Presented by Music Health Alliance & Artist Growth
Honoring A Legend: A Tribute to Cowboy Jack Clement feat. Dan Auerbach, Kris Kristofferson, Bobby Bare, T Bone Burnett, Billy Burnette, Shawn Camp, Marshall Chapman, Rodney Crowell, Jakob Dylan, Mary Gauthier, Emmylou Harris, Nikki Lane, Charley Pride, John Prine & John C. ReillyCountry
Akron OH | Rock
Keep It Hid, the first solo effort from The Black Keys singer and guitarist Dan Auerbach, is part of a continuum of music making that began the moment Auerbach picked up a guitar as a boy. On his new disc, he references the artists and genres that have long fascinated him, from the soul-stirring bluegrass of the Stanley Brothers to fuzzed-out ’60s psychedelia, from the doleful side of country to Memphis R&B, with some carnivalesque rock and roll to tie it all together. He doesn’t so much depart from the approach of The Black Keys as explore in a full-on band context ideas that have, to varying degrees, helped shape the duo’s elemental groove. As Auerbach explains, “The one thing I didn’t want to do is to try to sound different from The Black Keys. That would have sounded half-assed and boring. I just wanted to do things I loved.”
Brownsville TX | Country
After 7 years in the ever-changing, ever-challenging music business and with 49 titles under their belt - ranging from French provocateur #1 Serge Gainsbourg to US via Germany genre godfathers The Monks - how does Light In The Attic celebrate its 50th release? By bringing you their pinnacle album to date…
Over 5 years in the making, and with all the attention to detail and elaborate packaging the label is known for, LITA 050 is none other than the never-before-released 1968-1972 demos of Texas-born Renaissance man and maverick songwriting pioneer, Kris Kristofferson. With the outlaw Highwayman's full blessing, Light In The Attic is proud and honored to present Kristofferson’s honest and upfront formative takes on the tunes that would eventually become part of the great American songbook.
Since penning these numbers (many of which were written during the mid-to-late 60s while working as a janitor for Columbia Records in Nashville) over 500 artists including patron saint Johnny Cash, one-time lover Janis Joplin, and co-actor Bob Dylan (to name but three), have covered Kristofferson’s material. While we shouldn't forget his vast commercial accomplishments as an award-winning recording artist and actor in more than 70 films (working under master directors like Martin Scorsese and Sam Peckinpah), it's these soul-stirring demos that laid the groundwork for his rough and tumble creative journey. Drop the needle and be transported into the intimate candlelit studio session like a fly on the wall.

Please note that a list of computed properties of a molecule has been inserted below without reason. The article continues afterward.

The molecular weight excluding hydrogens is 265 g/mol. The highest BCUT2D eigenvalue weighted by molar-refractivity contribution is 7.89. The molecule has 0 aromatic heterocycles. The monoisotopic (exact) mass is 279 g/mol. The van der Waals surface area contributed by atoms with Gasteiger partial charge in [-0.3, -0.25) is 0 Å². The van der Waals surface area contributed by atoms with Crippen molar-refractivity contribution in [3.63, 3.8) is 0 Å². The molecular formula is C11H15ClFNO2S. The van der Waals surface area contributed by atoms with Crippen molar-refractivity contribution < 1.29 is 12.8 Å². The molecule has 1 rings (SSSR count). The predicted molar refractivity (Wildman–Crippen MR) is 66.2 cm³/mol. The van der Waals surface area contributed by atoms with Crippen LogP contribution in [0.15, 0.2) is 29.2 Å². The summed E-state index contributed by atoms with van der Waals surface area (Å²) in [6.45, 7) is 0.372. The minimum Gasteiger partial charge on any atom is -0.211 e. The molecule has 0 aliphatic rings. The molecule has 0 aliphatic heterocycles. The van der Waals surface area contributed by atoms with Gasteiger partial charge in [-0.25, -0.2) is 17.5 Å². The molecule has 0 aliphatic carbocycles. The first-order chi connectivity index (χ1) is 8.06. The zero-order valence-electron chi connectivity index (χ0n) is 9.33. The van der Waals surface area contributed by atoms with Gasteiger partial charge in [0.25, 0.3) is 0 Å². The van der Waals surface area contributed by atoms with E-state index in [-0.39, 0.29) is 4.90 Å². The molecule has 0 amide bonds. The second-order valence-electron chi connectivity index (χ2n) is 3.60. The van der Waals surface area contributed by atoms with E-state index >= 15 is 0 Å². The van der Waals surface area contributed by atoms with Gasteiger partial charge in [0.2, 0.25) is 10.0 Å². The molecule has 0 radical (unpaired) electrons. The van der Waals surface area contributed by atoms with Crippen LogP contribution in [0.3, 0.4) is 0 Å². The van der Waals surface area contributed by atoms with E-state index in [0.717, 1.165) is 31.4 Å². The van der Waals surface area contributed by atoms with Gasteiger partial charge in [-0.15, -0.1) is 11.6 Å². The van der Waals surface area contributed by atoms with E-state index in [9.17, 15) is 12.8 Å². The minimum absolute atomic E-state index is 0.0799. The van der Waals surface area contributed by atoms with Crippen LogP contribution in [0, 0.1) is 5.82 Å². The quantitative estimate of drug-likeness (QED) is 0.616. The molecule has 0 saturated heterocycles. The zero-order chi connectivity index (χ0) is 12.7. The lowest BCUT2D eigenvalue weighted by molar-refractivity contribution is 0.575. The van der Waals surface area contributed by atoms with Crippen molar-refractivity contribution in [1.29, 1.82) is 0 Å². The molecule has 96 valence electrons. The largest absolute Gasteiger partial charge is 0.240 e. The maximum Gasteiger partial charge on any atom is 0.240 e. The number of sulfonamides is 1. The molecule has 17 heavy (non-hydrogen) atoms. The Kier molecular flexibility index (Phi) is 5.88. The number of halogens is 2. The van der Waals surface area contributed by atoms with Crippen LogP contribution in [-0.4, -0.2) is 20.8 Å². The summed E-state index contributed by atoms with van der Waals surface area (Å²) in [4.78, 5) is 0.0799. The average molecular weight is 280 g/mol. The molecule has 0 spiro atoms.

Please Don't Tell Me How The Story Ends: The Demos 1968-72 features comprehensive liner notes by Michael Simmons (MOJO, LA Weekly), including interviews with Kristofferson, the musicians, and other related-folks from these landmark sessions. With full lyrics housed in a massive booklet featuring unseen photos and archival material, plus a gloriously mastered audio soundtrack (LP/CD/digital formats), you'd best crack open a bottle of your favorite trouble, sit back, and listen closely as Kristofferson relates his humanist vision in that down-home style – it’s full-blown poetry for the people.
And when none other than fellow troubadour Willie Nelson says that Kristofferson, "Brought us out of the Dark Ages," with his contributions to country music, we all better listen, and listen good, ’cause this is the real deal.
A true country music giant, Bobby Bare scored nearly five dozen top 40 hits from 1962 to 1983. In a laconic vocal style that embraces both wry country wit and poignant folk storytelling, his literate, cross-cultural appeal has earned him the sobriquet "the Springsteen of country." Born Robert Joseph Bare in Ironton, Ohio, he had a rough early life. "Well, my mother died when I was five," he told the author of Country Music Changed My Life. "That was in early '41. I had two sisters, one was seven, one was two. My dad couldn't take care of all us. So my younger sister was adopted to some people who lived down the road. Then, my other sister stayed with my grandparents and different relatives." To cope with the unease of being shifted around so much, the youngster dreamed of being a country singer and even made his first guitar. "Yeah. I'd get me a coffee can, put a flat stick in it, get some screen wires to make some strings--your imagination really works good when you're young," he laughed before adding, "It sounded like s**t."
T Bone Burnett
St. Louis MO | Rock
T Bone Burnett's 40 years of experience in music and entertainment have earned him an unparalleled reputation as a first-rate innovative artist, songwriter, producer, performer, concert producer, record company owner and artists’ advocate. Burnett's highly sought-after involvement in music, film, television and stage projects is marked by his uncanny ability to successfully combine his unique artistic sensibilities with massive commercial appeal. He is a champion for artistic freedom and independence, and a driving force in the elevation of our popular culture.
Nashville TN | Rock
Billy Burnette is the epitome of a rock star – he exudes talent, good looks, and the rock star aura wherever he goes and understandably so, given his journey as a musician, singer, songwriter, guitarist.
Born in Memphis, singer/songwriter/guitarist, Dorsey William Burnette III (aka Billy Burnette) spent most of his youth in the presence of father Dorsey and uncle Johnny (of the legendary Rock and Roll Trio). The Trio made the Rockabilly name famous by combining the name Billy and his cousin Rocky for the 1953 “Rockabilly Boogie” – thus making the term Rockabilly a household name.